Regional Gardening Reports :: National Gardening Association

In the Garden:
Lower South
November, 2003
Regional Report

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Snapdragons come in many colors and heights. These taller types also make great cut flowers.

Annuals Bring Winter Color to Southern Landscapes

Despite this mild fall weather you can be sure that winter is on the way. Soon our deciduous plants will be bare, and many of the flowers that have filled our landscapes with color will be taken out with the first freeze of the season.

There are a number of wonderful cold-hardy plants that we can use to color our landscapes during the gray days of winter. Some of these are very dependable even in an unusually cold winter, while others may need a light protective cover during a brief period of bitter cold. Here are a few of the great cool-season flower options for southern gardens:

Sweet Alyssum (Full sun/part shade)
Alyssum needs well-drained soil to prevent root fungus problems, and it can freeze with extreme temperature drops. Alyssum is especially attractive cascading over the edge of a container or rock wall.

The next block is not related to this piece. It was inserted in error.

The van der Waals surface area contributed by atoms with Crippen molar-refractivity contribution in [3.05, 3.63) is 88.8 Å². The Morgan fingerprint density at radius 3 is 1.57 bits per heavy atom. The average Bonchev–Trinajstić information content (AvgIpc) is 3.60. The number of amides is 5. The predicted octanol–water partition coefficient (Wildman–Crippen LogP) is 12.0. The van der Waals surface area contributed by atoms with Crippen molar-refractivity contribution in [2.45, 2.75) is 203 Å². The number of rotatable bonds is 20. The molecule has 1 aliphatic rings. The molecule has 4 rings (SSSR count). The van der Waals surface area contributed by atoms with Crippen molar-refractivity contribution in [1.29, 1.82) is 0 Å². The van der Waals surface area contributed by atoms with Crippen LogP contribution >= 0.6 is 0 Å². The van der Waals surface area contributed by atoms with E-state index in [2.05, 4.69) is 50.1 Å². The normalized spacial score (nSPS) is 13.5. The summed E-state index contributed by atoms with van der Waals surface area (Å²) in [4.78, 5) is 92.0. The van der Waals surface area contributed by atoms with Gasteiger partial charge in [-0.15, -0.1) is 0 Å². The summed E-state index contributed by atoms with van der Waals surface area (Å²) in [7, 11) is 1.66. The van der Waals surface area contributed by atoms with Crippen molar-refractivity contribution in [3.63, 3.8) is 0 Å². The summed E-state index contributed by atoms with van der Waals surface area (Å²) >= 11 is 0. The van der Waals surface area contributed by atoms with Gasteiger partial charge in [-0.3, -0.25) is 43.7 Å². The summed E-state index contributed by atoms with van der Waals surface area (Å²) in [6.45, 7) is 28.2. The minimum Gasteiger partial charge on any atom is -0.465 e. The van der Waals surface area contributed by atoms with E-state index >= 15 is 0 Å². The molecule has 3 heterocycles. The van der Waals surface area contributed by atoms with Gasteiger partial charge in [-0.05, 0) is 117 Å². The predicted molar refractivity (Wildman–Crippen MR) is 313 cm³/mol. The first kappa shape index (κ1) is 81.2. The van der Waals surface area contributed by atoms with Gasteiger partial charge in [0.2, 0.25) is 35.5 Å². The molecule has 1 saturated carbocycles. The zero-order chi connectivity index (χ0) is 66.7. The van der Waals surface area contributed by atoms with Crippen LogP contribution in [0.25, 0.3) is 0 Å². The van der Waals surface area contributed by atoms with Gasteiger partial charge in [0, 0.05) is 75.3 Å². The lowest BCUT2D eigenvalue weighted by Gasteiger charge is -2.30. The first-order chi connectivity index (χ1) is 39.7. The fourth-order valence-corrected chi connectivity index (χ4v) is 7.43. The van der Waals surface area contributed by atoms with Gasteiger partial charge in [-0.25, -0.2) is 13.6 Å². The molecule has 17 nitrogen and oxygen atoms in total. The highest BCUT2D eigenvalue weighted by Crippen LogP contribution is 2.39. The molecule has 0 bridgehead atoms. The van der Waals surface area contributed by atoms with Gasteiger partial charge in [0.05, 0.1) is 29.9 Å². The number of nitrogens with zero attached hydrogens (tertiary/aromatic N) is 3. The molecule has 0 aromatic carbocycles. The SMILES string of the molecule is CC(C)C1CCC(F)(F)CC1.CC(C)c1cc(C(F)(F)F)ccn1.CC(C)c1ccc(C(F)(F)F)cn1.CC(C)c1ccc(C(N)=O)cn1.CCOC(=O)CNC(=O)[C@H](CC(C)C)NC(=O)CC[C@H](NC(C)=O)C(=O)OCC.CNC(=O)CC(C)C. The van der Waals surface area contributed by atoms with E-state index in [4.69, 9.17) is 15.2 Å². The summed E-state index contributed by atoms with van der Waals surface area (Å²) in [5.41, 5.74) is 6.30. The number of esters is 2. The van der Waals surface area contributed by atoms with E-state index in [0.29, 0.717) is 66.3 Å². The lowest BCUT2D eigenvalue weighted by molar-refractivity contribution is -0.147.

Ornamental Cabbage and Kale (Full sun)
This is a very dependable performer, even in bitter cold. Some types bolt readily to provide attractive, yellow bloom stalks in spring.

Pot Marigold (Calendula) (Full sun)
Some of the newer varieties will bloom all winter long, surpassing the older ones, which tend to wait for spring. The blooms are edible.

Dusty Miller (Full sun to part shade)
Grown for its silvery white foliage, which makes a nice complement to the green foliage of other plants.

Cyclamen (Shade)
This bulbous plant has beautiful foliage and gorgeous, fragrant blooms that look like falling stars. It needs very good drainage and air circulation. Hardy to 25 degrees, blooms will freeze at 32 degrees. A bit more costly than other winter options, but among the most beautiful.

Pinks (Dianthus) (Full sun)
Many perennial types are available, but the annual bedding types make for fast, cool-season color. After blooms fade, shear back by 1/3 and fertilize to encourage next bloom cycle.

Pansy and Viola (Sun to part shade)
These two "cousins" are the staple color plants for our cool-season flower beds. Violas perform better than pansies. Both have edible blooms.

Snapdragon (Sun)
The taller types make wonderful cut flowers. They can suffer damage from extreme temperature drops. This is remedied by pruning back and feeding.

Give some cool-season annuals a try this winter. They can really brighten things up when our landscapes are looking rather dreary. Include some in containers for versatile color options. Here in the south, winter is no reason to go without color!

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